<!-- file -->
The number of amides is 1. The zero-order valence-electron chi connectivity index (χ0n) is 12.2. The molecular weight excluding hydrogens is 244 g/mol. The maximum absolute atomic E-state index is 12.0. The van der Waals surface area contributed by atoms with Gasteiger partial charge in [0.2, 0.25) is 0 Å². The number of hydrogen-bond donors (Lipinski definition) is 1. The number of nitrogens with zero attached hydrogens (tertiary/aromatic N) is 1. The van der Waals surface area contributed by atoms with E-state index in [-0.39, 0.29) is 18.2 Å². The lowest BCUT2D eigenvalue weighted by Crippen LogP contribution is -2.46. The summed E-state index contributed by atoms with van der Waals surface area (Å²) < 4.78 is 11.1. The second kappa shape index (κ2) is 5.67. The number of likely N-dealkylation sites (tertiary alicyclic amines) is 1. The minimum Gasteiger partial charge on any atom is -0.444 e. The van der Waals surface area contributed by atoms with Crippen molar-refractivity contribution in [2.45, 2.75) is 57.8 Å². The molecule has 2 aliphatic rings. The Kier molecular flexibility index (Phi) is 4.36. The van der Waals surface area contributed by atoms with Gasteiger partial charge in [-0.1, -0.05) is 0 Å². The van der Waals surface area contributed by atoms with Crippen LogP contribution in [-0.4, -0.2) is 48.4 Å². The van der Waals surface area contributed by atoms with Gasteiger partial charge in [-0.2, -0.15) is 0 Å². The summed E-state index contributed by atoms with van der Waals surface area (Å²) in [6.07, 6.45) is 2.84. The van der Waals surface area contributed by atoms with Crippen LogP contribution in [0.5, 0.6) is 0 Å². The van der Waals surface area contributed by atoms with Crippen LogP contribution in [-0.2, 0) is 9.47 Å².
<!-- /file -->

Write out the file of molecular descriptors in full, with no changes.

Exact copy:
The number of amides is 1. The zero-order valence-electron chi connectivity index (χ0n) is 12.2. The molecular weight excluding hydrogens is 244 g/mol. The maximum absolute atomic E-state index is 12.0. The van der Waals surface area contributed by atoms with Gasteiger partial charge in [0.2, 0.25) is 0 Å². The number of hydrogen-bond donors (Lipinski definition) is 1. The number of nitrogens with zero attached hydrogens (tertiary/aromatic N) is 1. The van der Waals surface area contributed by atoms with E-state index in [-0.39, 0.29) is 18.2 Å². The lowest BCUT2D eigenvalue weighted by Crippen LogP contribution is -2.46. The summed E-state index contributed by atoms with van der Waals surface area (Å²) < 4.78 is 11.1. The second kappa shape index (κ2) is 5.67. The number of likely N-dealkylation sites (tertiary alicyclic amines) is 1. The minimum Gasteiger partial charge on any atom is -0.444 e. The van der Waals surface area contributed by atoms with Crippen molar-refractivity contribution in [2.45, 2.75) is 57.8 Å². The molecule has 2 aliphatic rings. The Kier molecular flexibility index (Phi) is 4.36. The van der Waals surface area contributed by atoms with Gasteiger partial charge in [-0.1, -0.05) is 0 Å². The van der Waals surface area contributed by atoms with Crippen LogP contribution in [-0.4, -0.2) is 48.4 Å². The van der Waals surface area contributed by atoms with Gasteiger partial charge in [-0.2, -0.15) is 0 Å². The summed E-state index contributed by atoms with van der Waals surface area (Å²) in [6.07, 6.45) is 2.84. The van der Waals surface area contributed by atoms with Crippen LogP contribution in [0.5, 0.6) is 0 Å². The van der Waals surface area contributed by atoms with Crippen LogP contribution in [-0.2, 0) is 9.47 Å².